'Ex-Gay' Group Charges NEA With Discrimination
July 7, 2008 - 7:04 PM
(CNSNews.com) - A group representing people who have renounced homosexuality has filed a complaint with the District of Columbia Office of Human Rights for alleged discrimination by the National Education Association.
The Parents and Friends of Ex-Gays and Gays, or PFOX, said the NEA discriminated against the group at the association's annual conventions when it refused to allow PFOX to set up booths in the exhibit halls.
"They most definitely are discriminating," said Regina Griggs, executive director of PFOX. "They will not allow another voice. They literally have silenced ex-gay schoolteachers and members of their own unions, as well as our organization."
PFOX leaders asked for space at the 2002 NEA convention in Dallas and the 2003 NEA convention in New Orleans.
PFOX sought to get across a message of tolerance for people who renounced homosexuality and provide services to young people who may be questioning their sexuality. At its conventions, the NEA allows groups that support homosexuality to distribute literature and videos, PFOX officials said.
Initially, the NEA told PFOX the exhibit space was completely sold out. This came two months after the NEA's exhibit vendor cashed the PFOX application check for $550, PFOX officials said. Moreover, other organizations were accepted after PFOX was denied, they said.
Applying for this year's convention in New Orleans, PFOX leaders were simply told their application would not be accepted, and their initial application check was refunded, officials said.
Angetta McQueen, a spokeswoman for the NEA, responded to a CNSNews.com inquiry.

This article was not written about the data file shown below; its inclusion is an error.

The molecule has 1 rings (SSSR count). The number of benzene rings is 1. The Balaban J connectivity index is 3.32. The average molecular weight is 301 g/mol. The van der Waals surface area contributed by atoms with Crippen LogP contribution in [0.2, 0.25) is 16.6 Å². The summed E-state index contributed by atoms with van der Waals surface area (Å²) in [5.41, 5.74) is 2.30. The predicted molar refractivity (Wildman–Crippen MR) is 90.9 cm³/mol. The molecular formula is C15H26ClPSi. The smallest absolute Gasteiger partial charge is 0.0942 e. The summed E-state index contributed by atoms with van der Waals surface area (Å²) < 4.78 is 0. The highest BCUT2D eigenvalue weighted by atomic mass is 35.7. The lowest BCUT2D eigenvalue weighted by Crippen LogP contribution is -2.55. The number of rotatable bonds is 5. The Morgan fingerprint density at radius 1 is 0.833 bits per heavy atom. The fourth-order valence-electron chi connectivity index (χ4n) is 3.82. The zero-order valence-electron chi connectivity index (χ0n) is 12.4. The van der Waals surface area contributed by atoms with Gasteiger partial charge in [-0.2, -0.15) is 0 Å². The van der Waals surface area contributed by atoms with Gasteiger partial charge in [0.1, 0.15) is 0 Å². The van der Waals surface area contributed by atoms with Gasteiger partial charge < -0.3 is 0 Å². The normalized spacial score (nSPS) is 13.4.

"The National Education Association is a private organization. We reserve the right to select exhibitors at our events," McQueen said in an e-mail.
PFOX filed a complaint over a year ago with the Office of Human Rights, and a PFOX board member met with the Human Rights Commission and legal counsel for the NEA, Griggs said.
A ruling in the case could come at any time. Calls to the Human Rights Commission were not returned at press time.
Dr. Warren Throckmorton, a PFOX supporter and an associate professor of psychology at Grove City College in western Pennsylvania, said the issue essentially was one of fairness.
"If the schools and the NEA are going to talk about sexual orientation and sexuality, then the schools should be fair and allow all points of view to be discussed and to allow educators to hear all points of view.
"And the PFOX message is that people can change their sexuality, that they can come out of homosexuality if that is their value and that's what they chose to do," he said.
Students don't have to identify themselves as homosexual just because they may have same-sex feelings, Throckmorton said.
PFOX insists it is not religiously based and therefore cannot be discriminated against on religious grounds.
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